This is London

London bus queue

This is London is the second This is book and undoubtedly one of the best. Sasek concentrates on the things he likes best: people, costume, transport and local details that somehow come together to form a whole impression of the city that still seems quite accurate today.

What the critics said about This is London

This is a guided pictorial through London, its parks, its squares, its places, its river, a glimpse of its proper bankers and starched Nannies. This the smell of violets, the bracing warmth of four o'clock tea, the chaos of Piccadilly and the lure of the Tower. Ths is London, a city of history and civilization...a city of nostalgia for all those whose native language is English. M.Sasek, with his daring sense of design and his unusual use of color, conjures up the spirit of London town in a book so vivid and inviting that readers of all ages will take refreshment in this invitiation to a delightful journey.
Books for young people: This is London, in Virginia Kirkus' Service, Vol. XXVII, No. 20, October 1, 1959, p.789.
M. Sasek of Czechoslovakia gives us a painter's view of London, and it is, if anything, even handsomer and wittier than his earlier book...In his text Mr. Sasek manages to be both succinct and genial, imparting a rather surprising amount of information, and the whole effect is fine.
Ellen Lewis Buell To see and to admire in The New York Times Book Review, October 18, 1959, p.46.

There are not many words in Miroslav Sasek's This is London, but those few are most memorable...

The colour is magnificent and uninhibited, the draughtsmanship brilliant but unobtrusive (one gradually realizes that these bold, stylized drawings are minutely accurate as well as true in general impression). The humour is characteristic and pervasive but always subordinate. The jokes are all pointed. Miroslav Sasek has drawn the visitor's London from foggy arrival to rainy departure. His book is a series of impressions, unrelated, one would think, but they add up to a remarkably complete picture of the modern city. The words and pictures are closely integrated; each has it terse style and humour.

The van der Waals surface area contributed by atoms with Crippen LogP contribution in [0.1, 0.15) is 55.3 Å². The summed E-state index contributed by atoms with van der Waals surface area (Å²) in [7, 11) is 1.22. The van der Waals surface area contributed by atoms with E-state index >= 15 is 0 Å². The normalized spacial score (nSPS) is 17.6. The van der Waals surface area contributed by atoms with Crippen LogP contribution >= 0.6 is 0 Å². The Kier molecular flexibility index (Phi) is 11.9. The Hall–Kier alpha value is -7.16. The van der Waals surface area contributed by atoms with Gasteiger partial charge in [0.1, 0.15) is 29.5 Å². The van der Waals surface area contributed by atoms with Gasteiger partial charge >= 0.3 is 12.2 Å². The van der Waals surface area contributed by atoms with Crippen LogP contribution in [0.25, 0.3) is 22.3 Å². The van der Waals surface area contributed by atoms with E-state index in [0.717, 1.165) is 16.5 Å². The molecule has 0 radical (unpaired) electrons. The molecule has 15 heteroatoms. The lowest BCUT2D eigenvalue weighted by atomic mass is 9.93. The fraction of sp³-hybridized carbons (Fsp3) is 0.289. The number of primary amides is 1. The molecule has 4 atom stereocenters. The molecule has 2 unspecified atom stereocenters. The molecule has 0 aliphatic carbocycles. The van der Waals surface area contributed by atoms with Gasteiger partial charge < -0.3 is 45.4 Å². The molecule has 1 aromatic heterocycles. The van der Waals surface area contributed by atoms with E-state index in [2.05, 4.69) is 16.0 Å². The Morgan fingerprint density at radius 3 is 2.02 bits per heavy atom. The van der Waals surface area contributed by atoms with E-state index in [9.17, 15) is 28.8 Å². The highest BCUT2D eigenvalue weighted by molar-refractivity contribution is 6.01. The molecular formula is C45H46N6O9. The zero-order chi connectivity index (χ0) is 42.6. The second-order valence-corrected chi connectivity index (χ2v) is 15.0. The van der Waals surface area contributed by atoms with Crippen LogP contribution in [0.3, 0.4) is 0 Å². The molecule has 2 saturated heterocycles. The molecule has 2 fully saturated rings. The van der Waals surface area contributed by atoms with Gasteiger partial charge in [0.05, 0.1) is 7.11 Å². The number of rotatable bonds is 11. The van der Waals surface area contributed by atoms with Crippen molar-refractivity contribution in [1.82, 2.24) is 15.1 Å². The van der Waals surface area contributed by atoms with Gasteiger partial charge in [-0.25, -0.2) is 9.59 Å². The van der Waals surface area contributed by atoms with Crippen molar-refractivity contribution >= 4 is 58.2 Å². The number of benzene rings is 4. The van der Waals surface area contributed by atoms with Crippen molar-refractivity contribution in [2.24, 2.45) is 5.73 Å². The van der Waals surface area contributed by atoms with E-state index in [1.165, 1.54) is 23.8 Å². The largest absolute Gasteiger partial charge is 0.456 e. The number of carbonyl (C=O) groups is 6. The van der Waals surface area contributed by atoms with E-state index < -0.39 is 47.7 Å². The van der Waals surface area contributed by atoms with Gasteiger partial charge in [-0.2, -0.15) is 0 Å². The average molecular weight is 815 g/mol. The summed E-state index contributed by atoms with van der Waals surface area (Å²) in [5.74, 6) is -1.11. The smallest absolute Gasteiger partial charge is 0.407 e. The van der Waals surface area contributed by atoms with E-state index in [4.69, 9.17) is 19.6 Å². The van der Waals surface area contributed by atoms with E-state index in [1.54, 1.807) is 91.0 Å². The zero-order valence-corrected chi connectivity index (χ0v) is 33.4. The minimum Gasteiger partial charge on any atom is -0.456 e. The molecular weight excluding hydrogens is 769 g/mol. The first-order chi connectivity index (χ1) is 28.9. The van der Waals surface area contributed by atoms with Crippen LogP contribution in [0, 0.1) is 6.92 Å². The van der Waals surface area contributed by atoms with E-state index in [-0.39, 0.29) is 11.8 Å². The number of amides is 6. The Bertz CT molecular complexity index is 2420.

Our capital gains, in The Times Literary Supplement, No. 3014, December 4, 1959, p.xx.
A gay, witty, affectionate portrait of London, which matches last spring's This is Paris in brilliance and imagination of color drawings and in generous page make-up. It will be a happy reminder for some children; a guide for those who may be going to visit London; and for all a charming interpretation, introducing famous landmarks and the personality and atmosphere of the great city...

Virginia Haviland, Early spring booklist: This Is London, in The Horn Book Magazine, Vol. 36, No. 2, April, 1960, p.142.

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